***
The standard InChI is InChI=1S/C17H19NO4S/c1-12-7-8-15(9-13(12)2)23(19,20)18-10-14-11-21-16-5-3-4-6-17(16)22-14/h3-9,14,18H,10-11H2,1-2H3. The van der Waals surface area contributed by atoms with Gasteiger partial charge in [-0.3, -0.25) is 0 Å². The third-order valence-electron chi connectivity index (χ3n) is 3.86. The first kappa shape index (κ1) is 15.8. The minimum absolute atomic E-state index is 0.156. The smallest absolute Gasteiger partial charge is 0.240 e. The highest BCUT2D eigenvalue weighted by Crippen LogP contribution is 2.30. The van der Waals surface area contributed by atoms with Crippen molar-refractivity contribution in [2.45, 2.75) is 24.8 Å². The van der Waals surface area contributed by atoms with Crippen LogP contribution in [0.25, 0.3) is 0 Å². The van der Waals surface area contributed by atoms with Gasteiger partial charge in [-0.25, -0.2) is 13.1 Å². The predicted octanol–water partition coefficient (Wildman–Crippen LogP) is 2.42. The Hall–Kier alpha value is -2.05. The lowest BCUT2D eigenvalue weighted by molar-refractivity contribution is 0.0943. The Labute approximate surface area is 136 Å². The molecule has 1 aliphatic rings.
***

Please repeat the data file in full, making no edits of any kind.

The standard InChI is InChI=1S/C17H19NO4S/c1-12-7-8-15(9-13(12)2)23(19,20)18-10-14-11-21-16-5-3-4-6-17(16)22-14/h3-9,14,18H,10-11H2,1-2H3. The van der Waals surface area contributed by atoms with Gasteiger partial charge in [-0.3, -0.25) is 0 Å². The third-order valence-electron chi connectivity index (χ3n) is 3.86. The first kappa shape index (κ1) is 15.8. The minimum absolute atomic E-state index is 0.156. The smallest absolute Gasteiger partial charge is 0.240 e. The highest BCUT2D eigenvalue weighted by Crippen LogP contribution is 2.30. The van der Waals surface area contributed by atoms with Crippen molar-refractivity contribution in [2.45, 2.75) is 24.8 Å². The van der Waals surface area contributed by atoms with Crippen LogP contribution in [0.25, 0.3) is 0 Å². The van der Waals surface area contributed by atoms with Gasteiger partial charge in [-0.25, -0.2) is 13.1 Å². The predicted octanol–water partition coefficient (Wildman–Crippen LogP) is 2.42. The Hall–Kier alpha value is -2.05. The lowest BCUT2D eigenvalue weighted by molar-refractivity contribution is 0.0943. The Labute approximate surface area is 136 Å². The molecule has 1 aliphatic rings.